Prime Minister Morgan Tsvangirai, angered by President Robert Mugabe’s continued flagrant violation of the Global Political Agreement (GPA), on Wednesday allegedly boycotted a Cabinet meeting and instead visited alleged victims of politically-motivated violence in Makoni South, Manicaland province.
Insiders on Thursday revealed the Prime Minister later travelled to Nyanga to attend a workshop.
The sources said Tsvangirai was unhappy with President Mugabe’s tendency to unilaterally change the days on which Cabinet sits to suit his own schedules.
Traditionally, Cabinet meetings are held on Tuesdays, but this week’s session was rescheduled to Wednesday because on the day the 86-year- old leader was away in Libya for the second Afro-Arab summit, returning later that evening.
Tsvangirai is understood to have snubbed the Cabinet meeting in protest and gone on unscheduled visits to Manicaland.
“Cabinet takes precedence over anything,” said one source.
“(But) Mugabe cannot unilaterally change the sitting day of Cabinet and expect everyone else to change their lives to suit his diary.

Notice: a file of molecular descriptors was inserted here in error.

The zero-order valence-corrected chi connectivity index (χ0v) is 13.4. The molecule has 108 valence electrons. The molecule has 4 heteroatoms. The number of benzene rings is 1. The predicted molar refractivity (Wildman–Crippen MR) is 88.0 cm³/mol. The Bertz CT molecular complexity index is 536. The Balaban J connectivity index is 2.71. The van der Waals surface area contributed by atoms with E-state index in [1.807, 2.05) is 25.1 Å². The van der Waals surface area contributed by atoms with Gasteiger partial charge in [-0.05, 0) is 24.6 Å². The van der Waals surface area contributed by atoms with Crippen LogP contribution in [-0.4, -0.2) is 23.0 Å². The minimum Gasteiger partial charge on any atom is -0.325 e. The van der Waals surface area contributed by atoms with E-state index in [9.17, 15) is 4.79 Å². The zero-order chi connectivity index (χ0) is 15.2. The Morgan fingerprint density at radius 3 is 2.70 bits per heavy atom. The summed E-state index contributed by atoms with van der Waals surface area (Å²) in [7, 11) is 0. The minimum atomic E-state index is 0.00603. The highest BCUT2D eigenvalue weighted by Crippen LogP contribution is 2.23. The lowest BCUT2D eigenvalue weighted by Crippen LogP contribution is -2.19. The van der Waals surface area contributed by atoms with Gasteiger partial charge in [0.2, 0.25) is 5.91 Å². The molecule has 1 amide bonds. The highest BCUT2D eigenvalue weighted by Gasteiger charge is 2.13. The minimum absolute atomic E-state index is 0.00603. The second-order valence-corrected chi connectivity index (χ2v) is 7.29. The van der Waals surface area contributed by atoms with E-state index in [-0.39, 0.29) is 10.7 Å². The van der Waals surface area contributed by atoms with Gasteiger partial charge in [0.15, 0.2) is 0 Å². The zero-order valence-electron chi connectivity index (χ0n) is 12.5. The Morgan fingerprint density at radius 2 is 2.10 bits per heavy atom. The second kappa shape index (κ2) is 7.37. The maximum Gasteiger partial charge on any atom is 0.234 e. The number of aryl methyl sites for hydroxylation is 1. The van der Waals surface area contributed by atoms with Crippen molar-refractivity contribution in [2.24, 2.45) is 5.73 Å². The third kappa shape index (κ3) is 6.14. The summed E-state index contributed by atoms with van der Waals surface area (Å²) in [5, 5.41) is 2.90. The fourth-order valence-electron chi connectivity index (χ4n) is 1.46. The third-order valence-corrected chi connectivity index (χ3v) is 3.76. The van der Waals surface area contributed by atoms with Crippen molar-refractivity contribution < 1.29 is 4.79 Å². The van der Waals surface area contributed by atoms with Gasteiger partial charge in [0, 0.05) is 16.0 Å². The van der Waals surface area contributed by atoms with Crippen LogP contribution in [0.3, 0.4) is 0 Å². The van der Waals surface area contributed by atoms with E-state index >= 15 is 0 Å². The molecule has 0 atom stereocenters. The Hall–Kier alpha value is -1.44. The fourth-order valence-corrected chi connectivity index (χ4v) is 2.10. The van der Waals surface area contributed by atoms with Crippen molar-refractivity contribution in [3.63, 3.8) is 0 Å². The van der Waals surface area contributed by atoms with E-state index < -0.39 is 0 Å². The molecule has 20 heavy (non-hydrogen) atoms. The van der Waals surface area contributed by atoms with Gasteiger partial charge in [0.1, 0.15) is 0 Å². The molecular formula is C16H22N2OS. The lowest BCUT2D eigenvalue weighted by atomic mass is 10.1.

Tsvangirai will not do that.”
Repeated attempts to get comment from George Charamba, President Mugabe’s spokesperson, were fruitless.
Charamba, also Permanent Secretary for Information and Publicity, kept saying he was “in a meeting”.
Officials from the PM’s Office at Munhumutapa Building said Tsvangirai did not attend the Cabinet meeting because he had “prior engagements”.
Jameson Timba, the Minister of State in the Prime Minister’s Office, defended his boss, saying:
“The Prime Minister did not attend Cabinet because he was busy attending to prior engagements.
“The Prime Minister had prior engagements on Wednesday, the day the Cabinet meeting was held.
The Prime Minister could not cancel the engagements for Cabinet,” Timba added.
Tsvangirai’s spokesperson, Luke Tamborinyoka, said the PM visited victims of violence in Makoni South before proceeding to Nyanga to attend a workshop.
“What is fact is that he did not attend Cabinet but he did not snub it,” Tamborinyoka said.
“He was attending a government workshop in Nyanga. On his way he passed through Makoni South to see victims of political violence.
“He saw people who were beaten up for giving their views during constitution-making outreach meetings.
People were being followed to their homes after making their contributions.”
Last week, Tsvangirai berated President Mugabe for flouting the GPA after he unilaterally re-appointed provincial governors and resident ministers without consulting other GPA principals.
Tsvangirai said his party did not recognise the appointments of the provincial governors and that of other key office-bearers who were appointed without consultation.
But Zanu PF has defended the appointments, saying they were in line with the country’s Constitution.